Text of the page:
Finally, the lack of multiplayer is simply inexcusable. This game screams for team play (cops-n-robbers) and the possibilities are endless, yet nothing is available and nothing is even promised in a future patch. Playing Driver online could have been the best thing since Grand Prix Legends or Need for Speed, but such is the price for a fast conversion of a Playstation title.
On a side note for all your Playstation gamers who have Driver for the PSX. Driver is one of the few titles that plays perfectly using BLEEM! You can crank the resolution up and it will look and play just as good as the PC release.
There is plenty to like about Driver and a few things you may not like at all. Unless you are extremely gifted, your patience will be tested just to pass the driving skills exam required to play the game. Then your continued patience will be taxed while you play and replay many of the harder missions. I'm not ashamed to admit that I located and used the Cheat Codes to either make myself invulnerable or to simply turn off the cops.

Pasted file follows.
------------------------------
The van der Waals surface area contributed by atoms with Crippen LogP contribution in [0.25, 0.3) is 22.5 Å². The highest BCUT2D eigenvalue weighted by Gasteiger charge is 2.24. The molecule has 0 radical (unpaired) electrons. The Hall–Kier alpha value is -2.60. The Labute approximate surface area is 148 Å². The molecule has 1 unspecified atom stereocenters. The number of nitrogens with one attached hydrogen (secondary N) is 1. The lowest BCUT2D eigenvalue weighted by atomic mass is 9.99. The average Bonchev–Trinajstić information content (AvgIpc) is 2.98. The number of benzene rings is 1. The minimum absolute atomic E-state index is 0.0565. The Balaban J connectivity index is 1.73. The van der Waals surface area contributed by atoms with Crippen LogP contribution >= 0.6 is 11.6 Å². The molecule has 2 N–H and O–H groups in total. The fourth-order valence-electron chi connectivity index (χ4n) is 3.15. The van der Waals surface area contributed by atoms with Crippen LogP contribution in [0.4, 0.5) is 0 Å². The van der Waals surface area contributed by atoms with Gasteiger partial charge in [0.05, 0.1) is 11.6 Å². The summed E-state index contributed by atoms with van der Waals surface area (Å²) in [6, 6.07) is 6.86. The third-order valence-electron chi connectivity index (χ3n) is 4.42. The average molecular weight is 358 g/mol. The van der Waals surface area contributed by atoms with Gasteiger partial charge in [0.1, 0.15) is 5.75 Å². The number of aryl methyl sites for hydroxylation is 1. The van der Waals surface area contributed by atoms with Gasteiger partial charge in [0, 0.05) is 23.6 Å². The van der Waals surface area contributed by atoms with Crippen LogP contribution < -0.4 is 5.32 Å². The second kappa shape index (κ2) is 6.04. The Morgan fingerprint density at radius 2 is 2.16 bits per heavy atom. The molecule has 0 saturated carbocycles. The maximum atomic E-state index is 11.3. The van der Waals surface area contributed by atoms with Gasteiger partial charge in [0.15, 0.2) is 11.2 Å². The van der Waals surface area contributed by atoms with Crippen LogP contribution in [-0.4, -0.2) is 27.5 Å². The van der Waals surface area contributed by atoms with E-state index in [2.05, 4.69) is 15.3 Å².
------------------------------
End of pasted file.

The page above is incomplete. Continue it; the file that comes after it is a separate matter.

On the good side, Driver is the only true car chase game out there aside from Midtown Madness. The action is intense and the replay functions will keep you playing just to watch the playback after you've totaled your car. Despite all its faults, Driver is quite addictive and a blast to play. Drive hard, drive fast, and keep it between the lines.
Check out the Driver Website for additional information and to watch the cool Flash movies from this game.